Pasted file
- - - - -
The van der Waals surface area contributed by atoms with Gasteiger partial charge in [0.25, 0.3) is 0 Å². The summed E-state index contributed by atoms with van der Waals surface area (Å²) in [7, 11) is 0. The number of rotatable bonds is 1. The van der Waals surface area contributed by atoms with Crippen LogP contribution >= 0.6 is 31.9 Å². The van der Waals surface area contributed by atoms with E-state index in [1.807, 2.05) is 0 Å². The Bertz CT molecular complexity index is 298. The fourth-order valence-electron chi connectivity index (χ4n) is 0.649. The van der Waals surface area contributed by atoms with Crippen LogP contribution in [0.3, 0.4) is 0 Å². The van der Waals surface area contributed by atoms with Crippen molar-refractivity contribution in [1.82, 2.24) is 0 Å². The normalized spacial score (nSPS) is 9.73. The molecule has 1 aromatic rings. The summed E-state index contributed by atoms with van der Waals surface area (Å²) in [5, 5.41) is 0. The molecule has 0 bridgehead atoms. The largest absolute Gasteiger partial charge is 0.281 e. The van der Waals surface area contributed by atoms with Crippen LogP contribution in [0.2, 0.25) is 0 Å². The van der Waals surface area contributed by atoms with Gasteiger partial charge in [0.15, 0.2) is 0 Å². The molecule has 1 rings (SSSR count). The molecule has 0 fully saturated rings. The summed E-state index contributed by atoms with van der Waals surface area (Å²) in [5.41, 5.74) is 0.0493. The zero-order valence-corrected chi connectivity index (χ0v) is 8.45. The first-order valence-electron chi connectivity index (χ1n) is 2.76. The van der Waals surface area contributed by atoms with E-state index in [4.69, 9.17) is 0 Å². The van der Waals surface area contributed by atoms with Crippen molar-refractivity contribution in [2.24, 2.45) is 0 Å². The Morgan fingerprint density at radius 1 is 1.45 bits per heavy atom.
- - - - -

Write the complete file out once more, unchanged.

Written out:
The van der Waals surface area contributed by atoms with Gasteiger partial charge in [0.25, 0.3) is 0 Å². The summed E-state index contributed by atoms with van der Waals surface area (Å²) in [7, 11) is 0. The number of rotatable bonds is 1. The van der Waals surface area contributed by atoms with Crippen LogP contribution >= 0.6 is 31.9 Å². The van der Waals surface area contributed by atoms with E-state index in [1.807, 2.05) is 0 Å². The Bertz CT molecular complexity index is 298. The fourth-order valence-electron chi connectivity index (χ4n) is 0.649. The van der Waals surface area contributed by atoms with Crippen LogP contribution in [0.3, 0.4) is 0 Å². The van der Waals surface area contributed by atoms with Crippen molar-refractivity contribution in [1.82, 2.24) is 0 Å². The normalized spacial score (nSPS) is 9.73. The molecule has 1 aromatic rings. The summed E-state index contributed by atoms with van der Waals surface area (Å²) in [5, 5.41) is 0. The molecule has 0 bridgehead atoms. The largest absolute Gasteiger partial charge is 0.281 e. The van der Waals surface area contributed by atoms with Crippen LogP contribution in [0.2, 0.25) is 0 Å². The van der Waals surface area contributed by atoms with Gasteiger partial charge in [0.15, 0.2) is 0 Å². The molecule has 1 rings (SSSR count). The molecule has 0 fully saturated rings. The summed E-state index contributed by atoms with van der Waals surface area (Å²) in [5.41, 5.74) is 0.0493. The zero-order valence-corrected chi connectivity index (χ0v) is 8.45. The first-order valence-electron chi connectivity index (χ1n) is 2.76. The van der Waals surface area contributed by atoms with E-state index in [4.69, 9.17) is 0 Å². The van der Waals surface area contributed by atoms with Crippen molar-refractivity contribution in [2.24, 2.45) is 0 Å². The Morgan fingerprint density at radius 1 is 1.45 bits per heavy atom.